Morrissey

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The surname Morrissey and its variations are familiar names in Ireland and in countries populated by the Irish over the generations. In Ireland, it is principally associated with the province of Munster, particularly the counties of Tipperary, Waterford, Limerick and Clare with smaller numbers in neighbouring counties.  The origin of the name, unlike others, is shrouded in some mystery which has exercised the minds of surname scholars and even now a consensus view does not prevail. DNA analysis, so far at least, suggests that there are multiple origins to the name. Therefore, one story cannot describe the development of the many Morrissey families around today. An important goal of the DNA project is to try and tease out, in both a scientific and genealogical way, the origin stories of these families.

The scholar Edward MacLysaght echoes these uncertainties in his popular work “Irish Families”, their Names, Arms and Origins. He describes one native Gaelic sept of O’Muirgheasa in county Sligo, that anglicized their name to Morrissey. This family was a branch of the dynasty called Ui Fiachrach in Connacht. It is doubtful that this Morrissey branch still exists as the families of Ui Fiachrach  generally carry a particular DNA called M222, which, as yet, has not been seen in any Morrissey family to date.

A Norman origin to the surname has been described by MacLysaght and others. In particular, an association with the DeMarisco family that settled in Ireland in the late 12th century. This family was prominent in the 12th to 14th century and its main area of settlement was North Tipperary in an area formerly called Ormond. The DeMariscos became Gaelicized quite early on and adopted an Irish version of their name, MacMuirgheasa. This is believed to have been later anglicized to Morris and Morrissey with the Mac being lost and not subsequently restored. To date, there is no real evidence of Norman or Old English Y-DNA in the Morrissey men tested so far. However, there is a large group of Morrisseys tested that carry the DNA marker L161.  Analysing the geographical origins and associated surnames of this group shows a connection to the area of North Tipperary associated with the DeMarisco family. The most common recent ancestor of all members of this group appears to be quite a number of generations back, likely to the 13th to 14th century. Therefore, some connection to the DeMarisco family is possible, but not likely a genetic connection to the original settlers.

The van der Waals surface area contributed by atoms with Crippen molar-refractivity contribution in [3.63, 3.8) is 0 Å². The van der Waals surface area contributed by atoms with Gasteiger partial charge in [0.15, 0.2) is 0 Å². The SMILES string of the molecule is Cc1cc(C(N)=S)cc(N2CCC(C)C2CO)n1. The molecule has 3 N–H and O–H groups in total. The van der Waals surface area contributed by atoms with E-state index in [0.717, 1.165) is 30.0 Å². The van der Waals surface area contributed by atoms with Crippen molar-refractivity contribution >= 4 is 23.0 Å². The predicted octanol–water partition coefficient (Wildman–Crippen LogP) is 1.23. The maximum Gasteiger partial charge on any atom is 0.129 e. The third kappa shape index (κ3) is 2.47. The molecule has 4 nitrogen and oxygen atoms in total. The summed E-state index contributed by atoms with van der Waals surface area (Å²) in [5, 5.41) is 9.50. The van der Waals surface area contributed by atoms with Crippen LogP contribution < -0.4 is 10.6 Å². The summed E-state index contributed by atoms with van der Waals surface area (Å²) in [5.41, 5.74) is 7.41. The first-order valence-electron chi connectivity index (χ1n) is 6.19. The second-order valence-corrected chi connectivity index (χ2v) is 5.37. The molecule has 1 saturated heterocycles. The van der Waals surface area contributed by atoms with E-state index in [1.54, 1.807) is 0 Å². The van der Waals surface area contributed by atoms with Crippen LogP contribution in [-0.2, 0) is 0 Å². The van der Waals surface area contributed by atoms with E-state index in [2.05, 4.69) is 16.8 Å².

MacLysaght and another surname scholar Fr. Patrick Woulfe both comment on the occurrence of forms of the name with an associated O’ such as O’Morrissey etc. This would usually denote a native Gaelic family. A number of Morrisseys tested do possess Y-DNA that is considered Gaelic, which provides evidence for the existence of Morrisseys of Gaelic origin. The ancient Irish forename Muirgeas may provide a basis for the origin of these particular families.

Several resources from the 16th and 17thcentury provide insight into the variety of forms of the name during a period of transition. Many surnames in Ireland became progressively anglicized during this period. Changes in the structure of names is seen as well as the omission of O’ and Mc/Mac in many situations. The Fiants of the Tudor monarchs, The Hearth Money rolls and the “census” of 1659 all demonstrate a variety of forms of Morrissey. Clear phonetic examples of Morrissey occur as well as the widespread use of the MacMorris and Morris form in areas that the familiar Morrissey form now dominates. For example, in County Limerick, McMorris is the most widespread form in 1659 and is quite numerous in some of the baronies where Morrissey is now the usual form. McMorris as a name is now very rare in Limerick.

As can be seen, conventional research on its own does not provide sufficient information to explore the origin and development of the surname.  The addition of DNA provides another avenue of research.  We would encourage eligible testers to join the project and in time we can hopefully provide answers to some of the questions posed above.